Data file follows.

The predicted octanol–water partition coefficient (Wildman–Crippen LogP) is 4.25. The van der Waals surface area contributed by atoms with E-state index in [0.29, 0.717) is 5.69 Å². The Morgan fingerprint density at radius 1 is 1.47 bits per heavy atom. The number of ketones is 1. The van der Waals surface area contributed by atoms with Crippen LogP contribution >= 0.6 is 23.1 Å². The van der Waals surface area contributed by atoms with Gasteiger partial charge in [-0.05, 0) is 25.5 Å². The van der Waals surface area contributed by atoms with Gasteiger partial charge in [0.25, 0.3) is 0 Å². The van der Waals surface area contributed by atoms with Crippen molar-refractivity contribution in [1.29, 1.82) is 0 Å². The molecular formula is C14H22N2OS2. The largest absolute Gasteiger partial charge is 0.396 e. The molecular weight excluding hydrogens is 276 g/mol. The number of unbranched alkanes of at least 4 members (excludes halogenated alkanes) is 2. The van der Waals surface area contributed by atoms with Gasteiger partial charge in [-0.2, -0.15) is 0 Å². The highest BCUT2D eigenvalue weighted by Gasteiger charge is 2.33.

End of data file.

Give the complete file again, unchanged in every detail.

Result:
The predicted octanol–water partition coefficient (Wildman–Crippen LogP) is 4.25. The van der Waals surface area contributed by atoms with E-state index in [0.29, 0.717) is 5.69 Å². The Morgan fingerprint density at radius 1 is 1.47 bits per heavy atom. The number of ketones is 1. The van der Waals surface area contributed by atoms with Crippen LogP contribution >= 0.6 is 23.1 Å². The van der Waals surface area contributed by atoms with Gasteiger partial charge in [-0.05, 0) is 25.5 Å². The van der Waals surface area contributed by atoms with Gasteiger partial charge in [0.25, 0.3) is 0 Å². The van der Waals surface area contributed by atoms with Crippen molar-refractivity contribution in [1.29, 1.82) is 0 Å². The molecular formula is C14H22N2OS2. The largest absolute Gasteiger partial charge is 0.396 e. The molecular weight excluding hydrogens is 276 g/mol. The number of unbranched alkanes of at least 4 members (excludes halogenated alkanes) is 2. The van der Waals surface area contributed by atoms with Gasteiger partial charge in [-0.2, -0.15) is 0 Å². The highest BCUT2D eigenvalue weighted by Gasteiger charge is 2.33.